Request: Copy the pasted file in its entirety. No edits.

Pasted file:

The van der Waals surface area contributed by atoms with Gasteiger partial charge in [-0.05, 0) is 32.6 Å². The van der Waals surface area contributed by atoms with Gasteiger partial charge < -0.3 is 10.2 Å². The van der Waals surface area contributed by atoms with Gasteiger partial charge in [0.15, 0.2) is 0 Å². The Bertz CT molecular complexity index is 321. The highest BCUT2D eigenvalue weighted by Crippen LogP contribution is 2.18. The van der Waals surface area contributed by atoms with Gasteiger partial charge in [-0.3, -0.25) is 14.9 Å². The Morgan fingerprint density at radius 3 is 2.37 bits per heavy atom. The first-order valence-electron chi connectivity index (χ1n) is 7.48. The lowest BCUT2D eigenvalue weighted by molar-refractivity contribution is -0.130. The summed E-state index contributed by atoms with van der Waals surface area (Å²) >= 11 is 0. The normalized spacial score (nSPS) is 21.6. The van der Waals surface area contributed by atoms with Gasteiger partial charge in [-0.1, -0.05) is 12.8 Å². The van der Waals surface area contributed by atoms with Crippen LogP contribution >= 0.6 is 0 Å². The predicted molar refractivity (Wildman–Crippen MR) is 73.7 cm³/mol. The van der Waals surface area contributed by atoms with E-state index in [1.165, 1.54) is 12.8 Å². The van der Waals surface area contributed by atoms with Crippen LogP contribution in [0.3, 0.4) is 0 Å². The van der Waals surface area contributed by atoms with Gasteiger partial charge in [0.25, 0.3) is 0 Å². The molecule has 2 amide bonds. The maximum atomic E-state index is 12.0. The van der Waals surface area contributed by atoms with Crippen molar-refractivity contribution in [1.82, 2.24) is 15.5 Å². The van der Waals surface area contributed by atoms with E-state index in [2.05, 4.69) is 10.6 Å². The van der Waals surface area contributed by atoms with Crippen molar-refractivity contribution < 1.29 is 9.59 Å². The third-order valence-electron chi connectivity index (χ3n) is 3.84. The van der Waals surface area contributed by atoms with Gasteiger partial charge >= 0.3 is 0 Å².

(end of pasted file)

The van der Waals surface area contributed by atoms with Gasteiger partial charge in [-0.05, 0) is 32.6 Å². The van der Waals surface area contributed by atoms with Gasteiger partial charge < -0.3 is 10.2 Å². The van der Waals surface area contributed by atoms with Gasteiger partial charge in [0.15, 0.2) is 0 Å². The Bertz CT molecular complexity index is 321. The highest BCUT2D eigenvalue weighted by Crippen LogP contribution is 2.18. The van der Waals surface area contributed by atoms with Gasteiger partial charge in [-0.3, -0.25) is 14.9 Å². The Morgan fingerprint density at radius 3 is 2.37 bits per heavy atom. The first-order valence-electron chi connectivity index (χ1n) is 7.48. The lowest BCUT2D eigenvalue weighted by molar-refractivity contribution is -0.130. The summed E-state index contributed by atoms with van der Waals surface area (Å²) >= 11 is 0. The normalized spacial score (nSPS) is 21.6. The van der Waals surface area contributed by atoms with Gasteiger partial charge in [-0.1, -0.05) is 12.8 Å². The van der Waals surface area contributed by atoms with Crippen LogP contribution >= 0.6 is 0 Å². The predicted molar refractivity (Wildman–Crippen MR) is 73.7 cm³/mol. The van der Waals surface area contributed by atoms with E-state index in [1.165, 1.54) is 12.8 Å². The van der Waals surface area contributed by atoms with Crippen LogP contribution in [0.3, 0.4) is 0 Å². The van der Waals surface area contributed by atoms with Gasteiger partial charge in [0.25, 0.3) is 0 Å². The molecule has 2 amide bonds. The maximum atomic E-state index is 12.0. The van der Waals surface area contributed by atoms with Crippen molar-refractivity contribution in [1.82, 2.24) is 15.5 Å². The van der Waals surface area contributed by atoms with E-state index in [2.05, 4.69) is 10.6 Å². The van der Waals surface area contributed by atoms with Crippen molar-refractivity contribution < 1.29 is 9.59 Å². The third-order valence-electron chi connectivity index (χ3n) is 3.84. The van der Waals surface area contributed by atoms with Gasteiger partial charge >= 0.3 is 0 Å².